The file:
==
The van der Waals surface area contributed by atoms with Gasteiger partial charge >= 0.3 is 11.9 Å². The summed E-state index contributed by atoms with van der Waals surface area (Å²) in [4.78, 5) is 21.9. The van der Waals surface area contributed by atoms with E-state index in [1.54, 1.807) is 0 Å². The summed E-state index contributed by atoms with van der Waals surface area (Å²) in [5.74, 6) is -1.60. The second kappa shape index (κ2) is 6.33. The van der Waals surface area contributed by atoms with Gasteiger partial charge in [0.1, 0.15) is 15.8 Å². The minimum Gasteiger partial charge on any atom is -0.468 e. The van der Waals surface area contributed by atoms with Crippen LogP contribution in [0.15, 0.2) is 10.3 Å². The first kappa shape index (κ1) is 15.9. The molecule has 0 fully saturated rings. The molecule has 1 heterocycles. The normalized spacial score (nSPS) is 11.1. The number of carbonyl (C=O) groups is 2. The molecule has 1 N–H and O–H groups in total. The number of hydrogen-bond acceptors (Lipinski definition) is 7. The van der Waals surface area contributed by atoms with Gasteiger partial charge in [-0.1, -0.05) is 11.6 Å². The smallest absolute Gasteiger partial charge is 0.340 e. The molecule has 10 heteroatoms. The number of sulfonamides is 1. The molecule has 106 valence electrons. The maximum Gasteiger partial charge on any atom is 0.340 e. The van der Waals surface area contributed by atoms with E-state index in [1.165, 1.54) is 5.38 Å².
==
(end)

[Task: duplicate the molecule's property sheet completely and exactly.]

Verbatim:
The van der Waals surface area contributed by atoms with Gasteiger partial charge >= 0.3 is 11.9 Å². The summed E-state index contributed by atoms with van der Waals surface area (Å²) in [4.78, 5) is 21.9. The van der Waals surface area contributed by atoms with E-state index in [1.54, 1.807) is 0 Å². The summed E-state index contributed by atoms with van der Waals surface area (Å²) in [5.74, 6) is -1.60. The second kappa shape index (κ2) is 6.33. The van der Waals surface area contributed by atoms with Gasteiger partial charge in [0.1, 0.15) is 15.8 Å². The minimum Gasteiger partial charge on any atom is -0.468 e. The van der Waals surface area contributed by atoms with Crippen LogP contribution in [0.15, 0.2) is 10.3 Å². The first kappa shape index (κ1) is 15.9. The molecule has 0 fully saturated rings. The molecule has 1 heterocycles. The normalized spacial score (nSPS) is 11.1. The number of carbonyl (C=O) groups is 2. The molecule has 1 N–H and O–H groups in total. The number of hydrogen-bond acceptors (Lipinski definition) is 7. The van der Waals surface area contributed by atoms with Gasteiger partial charge in [-0.1, -0.05) is 11.6 Å². The smallest absolute Gasteiger partial charge is 0.340 e. The molecule has 10 heteroatoms. The number of sulfonamides is 1. The molecule has 106 valence electrons. The maximum Gasteiger partial charge on any atom is 0.340 e. The van der Waals surface area contributed by atoms with E-state index in [1.165, 1.54) is 5.38 Å².